Amber provided evidence of a TUTT cell’s influence on TC motion, though its TUTT cell characteristics fit into the group that did not typically reflect evidence of an influence on TC motion. The TUTT cell’s closed circulation depth was shallow (∼300 hPa) and its intensity was weak (200 hPa PV = ∼2 PVUs and ζr = ∼1 × 10−4 s−1; see Tables 2a and 2b) compared to the other cases in this study. The shallowness of the TUTT cell was likely overshadowed by the TC’s genesis in proximity to the TUTT cell (<∼700 km), which allowed the TC to directly feel this weak TUTT cell’s influence. Even though it had a shallow circulation, the TUTT cell winds were able to extend close to the TC’s inner-core circulation (versus its outer 5°–7° environment) and add a northward component to the TC’s slow motion.
Contrary to Amber, Fred was accompanied by a very deep and intense TUTT cell but at a relatively large separation distance (∼1600 km). The TUTT cell had an expansive wind field at 200 hPa (Table 2c) but narrowed quickly with descending height and rarely reached to within 5° of the TC’s center. The TUTT cell did not influence enough of the TC’s surrounding upper layer to yield an identifiable response. Rather, synoptic analysis suggested a large stationary anticyclone to Fred’s north, at times merging with the TUTT cell’s flow on its eastern periphery, which was responsible for Fred’s westward motion and an ∼18 h southward deviation.
f. An Atlantic TC comparison: Hurricane Erin (1995)
Hurricane Erin was believed to have interacted with “an upper-level low” in early August (Rappaport 2006). The hurricane developed over the Bahamas and tracked west-northwestward from 31 July to 3 August (Fig. 18). Around 0000 UTC 1 August, the TC deviated northwestward for 12–18 h, which defined the interaction period. The TUTT cell (called so since the upper-level low originated near 24°N, 45°W, within the Atlantic’s midoceanic trough, or TUTT) was generally tracking southwestward ahead of the category 1 (∼33 m s−1) TC.
Compared to the 10 Pacific cases (Tables 2a and 2b), the TUTT cell was of “moderate” intensity with a maximum 200-hPa PV of ∼3.7 PVUs, a maximum relative vorticity of ζr of ∼1.2 × 10−4 s−1, and a moderately deep (∼400 hPa) and broad (∼650 km) closed circulation near the interaction start point. The separation distance during the period decreased quickly from ∼650 to ∼370 km. The orientation of the two circulations was expected to add a cross-track (to the right or northward) component to the TC’s motion with some acceleration late in the interaction (“right/fast” in Fig. 2).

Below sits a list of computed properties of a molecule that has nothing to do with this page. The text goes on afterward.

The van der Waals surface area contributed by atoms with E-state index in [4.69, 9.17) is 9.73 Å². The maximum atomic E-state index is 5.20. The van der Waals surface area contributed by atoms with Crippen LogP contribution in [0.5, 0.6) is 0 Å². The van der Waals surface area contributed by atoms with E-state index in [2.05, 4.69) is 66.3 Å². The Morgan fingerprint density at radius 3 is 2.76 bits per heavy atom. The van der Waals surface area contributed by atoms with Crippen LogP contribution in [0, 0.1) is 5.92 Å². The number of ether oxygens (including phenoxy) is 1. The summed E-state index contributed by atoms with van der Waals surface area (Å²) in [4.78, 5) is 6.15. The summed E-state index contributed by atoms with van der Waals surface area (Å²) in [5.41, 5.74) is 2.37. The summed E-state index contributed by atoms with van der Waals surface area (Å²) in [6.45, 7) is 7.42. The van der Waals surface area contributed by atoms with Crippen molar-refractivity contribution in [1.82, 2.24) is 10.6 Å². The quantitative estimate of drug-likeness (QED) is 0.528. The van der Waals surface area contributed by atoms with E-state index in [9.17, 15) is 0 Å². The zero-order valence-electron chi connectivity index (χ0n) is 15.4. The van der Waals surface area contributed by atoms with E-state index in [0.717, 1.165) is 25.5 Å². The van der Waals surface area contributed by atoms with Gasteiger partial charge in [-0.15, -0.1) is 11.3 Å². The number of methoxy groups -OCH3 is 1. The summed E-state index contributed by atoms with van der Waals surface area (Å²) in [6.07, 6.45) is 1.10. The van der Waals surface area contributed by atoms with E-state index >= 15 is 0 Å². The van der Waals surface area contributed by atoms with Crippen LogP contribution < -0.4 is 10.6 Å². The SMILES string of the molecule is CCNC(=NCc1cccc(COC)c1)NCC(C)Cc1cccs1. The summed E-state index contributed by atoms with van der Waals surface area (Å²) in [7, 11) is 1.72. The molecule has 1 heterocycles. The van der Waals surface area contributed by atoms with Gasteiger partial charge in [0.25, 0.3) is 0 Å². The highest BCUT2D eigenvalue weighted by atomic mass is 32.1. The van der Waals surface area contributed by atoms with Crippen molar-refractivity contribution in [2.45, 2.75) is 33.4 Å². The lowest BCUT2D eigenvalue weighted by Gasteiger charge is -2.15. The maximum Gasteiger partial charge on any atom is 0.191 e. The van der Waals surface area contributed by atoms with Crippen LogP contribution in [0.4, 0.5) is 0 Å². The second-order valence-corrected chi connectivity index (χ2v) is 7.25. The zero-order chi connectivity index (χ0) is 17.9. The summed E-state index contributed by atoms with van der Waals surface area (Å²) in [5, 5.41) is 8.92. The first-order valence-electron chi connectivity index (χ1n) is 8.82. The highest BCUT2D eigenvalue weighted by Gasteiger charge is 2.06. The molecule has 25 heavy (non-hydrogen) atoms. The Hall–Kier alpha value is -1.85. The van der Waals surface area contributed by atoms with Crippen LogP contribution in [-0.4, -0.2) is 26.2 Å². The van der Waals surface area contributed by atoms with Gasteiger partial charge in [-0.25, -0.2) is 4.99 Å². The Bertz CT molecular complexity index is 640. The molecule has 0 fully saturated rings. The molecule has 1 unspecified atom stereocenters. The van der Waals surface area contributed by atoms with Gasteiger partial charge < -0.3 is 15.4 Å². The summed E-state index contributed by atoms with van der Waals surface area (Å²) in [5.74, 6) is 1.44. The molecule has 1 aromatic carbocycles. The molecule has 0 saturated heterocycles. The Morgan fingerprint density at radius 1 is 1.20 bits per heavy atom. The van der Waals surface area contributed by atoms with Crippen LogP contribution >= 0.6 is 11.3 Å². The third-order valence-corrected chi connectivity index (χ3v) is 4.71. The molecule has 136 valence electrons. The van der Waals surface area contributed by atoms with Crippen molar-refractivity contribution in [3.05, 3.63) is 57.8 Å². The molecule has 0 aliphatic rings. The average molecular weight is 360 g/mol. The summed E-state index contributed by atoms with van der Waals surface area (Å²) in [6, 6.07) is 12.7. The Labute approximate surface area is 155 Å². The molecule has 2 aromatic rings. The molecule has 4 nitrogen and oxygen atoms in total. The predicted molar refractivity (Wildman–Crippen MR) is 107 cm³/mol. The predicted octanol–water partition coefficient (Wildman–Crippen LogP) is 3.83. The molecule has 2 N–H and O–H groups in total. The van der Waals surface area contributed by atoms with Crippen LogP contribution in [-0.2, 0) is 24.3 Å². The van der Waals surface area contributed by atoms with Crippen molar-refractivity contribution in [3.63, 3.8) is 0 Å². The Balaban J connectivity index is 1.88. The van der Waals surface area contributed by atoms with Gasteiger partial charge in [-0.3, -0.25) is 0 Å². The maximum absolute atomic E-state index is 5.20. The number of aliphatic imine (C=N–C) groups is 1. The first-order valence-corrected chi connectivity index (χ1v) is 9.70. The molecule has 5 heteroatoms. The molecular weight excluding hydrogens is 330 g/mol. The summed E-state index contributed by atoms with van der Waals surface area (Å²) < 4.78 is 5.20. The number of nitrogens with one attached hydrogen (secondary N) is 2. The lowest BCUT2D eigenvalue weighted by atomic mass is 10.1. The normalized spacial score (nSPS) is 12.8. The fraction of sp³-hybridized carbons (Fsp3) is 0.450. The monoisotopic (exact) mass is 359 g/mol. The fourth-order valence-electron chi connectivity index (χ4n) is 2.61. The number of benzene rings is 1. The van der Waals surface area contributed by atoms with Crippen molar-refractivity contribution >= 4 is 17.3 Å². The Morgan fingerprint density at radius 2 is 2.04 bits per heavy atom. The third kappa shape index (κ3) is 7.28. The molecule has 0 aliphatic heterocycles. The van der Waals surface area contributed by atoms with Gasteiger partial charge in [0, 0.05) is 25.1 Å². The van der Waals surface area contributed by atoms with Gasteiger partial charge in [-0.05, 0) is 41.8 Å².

NHC forecasts called for a straight-line track toward the west-northwest through 48 h for every 6-hourly issuance from 0000 UTC 31 July to 0000 UTC 2 August (not shown). No change in forecast philosophy (e.g., a track deviation) occurred prior to or during the interaction period. Two dynamic forecast models, the National Centers for Environmental Prediction (NCEP) Global Forecast System and that of the Geophysical Fluid Dynamics Laboratory (GFDL), produced similar forecast tracks. The GFDL, however, did accurately forecast a slight northward track deviation. CLIPER, meanwhile, indicated a gradual recurve scenario toward the north.
A time series of the four layers clearly indicated a northward component of the upper-layer flow within the 1°–3° and 3°–5° radial bands throughout and for 6–12 h on either side of the interaction period. The lower layer did not contribute to the northward bias whatsoever. The 5°–7° upper layer displayed weak and/or southward steering as it incorporates some of the TUTT cell’s distant southward return flow while the lower layer maintained a motion vector close to that of the TC motion. Overall, this showed the upper layer (within 5°) was a significant factor in the TC’s unexpected northward deviation.
Both the NW (1°–3° radial band) and NE (1°–3° and 3°–5° radial bands) quadrants were the main/primary contributors to the mean upper-layer winds. The quadrants were both dominated by TUTT cell flow due to the circulation’s proximity. The SE and SW quadrants in all radial bands, meanwhile, remained comparatively negligible.
Figure 19 shows a time series of the original mass-weighted DLM vector and the new DLM vectors with the upper-layer quadrant closest to the TUTT cell removed. A clear influence by the TUTT cell is evident within the two inner radial bands of the new DLM. They both show reduced wind speed magnitudes (∼10%–20%) compared to the original DLM vectors but, more significantly, reveal a direction consistently 30°–55° to the left (westward) during the interaction period. The 5°–7° radial band of the new DLM (not shown), meanwhile, remained close to the original DLM in both direction and magnitude. The results fit our model expectations and add credence to the NHC’s postanalysis claim.
g. Frequency of occurrence
During the period of this study, the JTWC ATCR documented 169 TCs at tropical storm (17 m s−1) or greater intensity for an average of ∼5 days each in the northwest Pacific Ocean basin. Initially, 25 TCs had a TUTT cell within 2000 km at some point, though only 9 TCs (2 cases were from Rex) were used due to our case study criteria. Considering the 4.5 days that include the time before, during, and after the interaction period, TUTT cells interact with TCs ∼13% of the time in the northwest Pacific Ocean basin.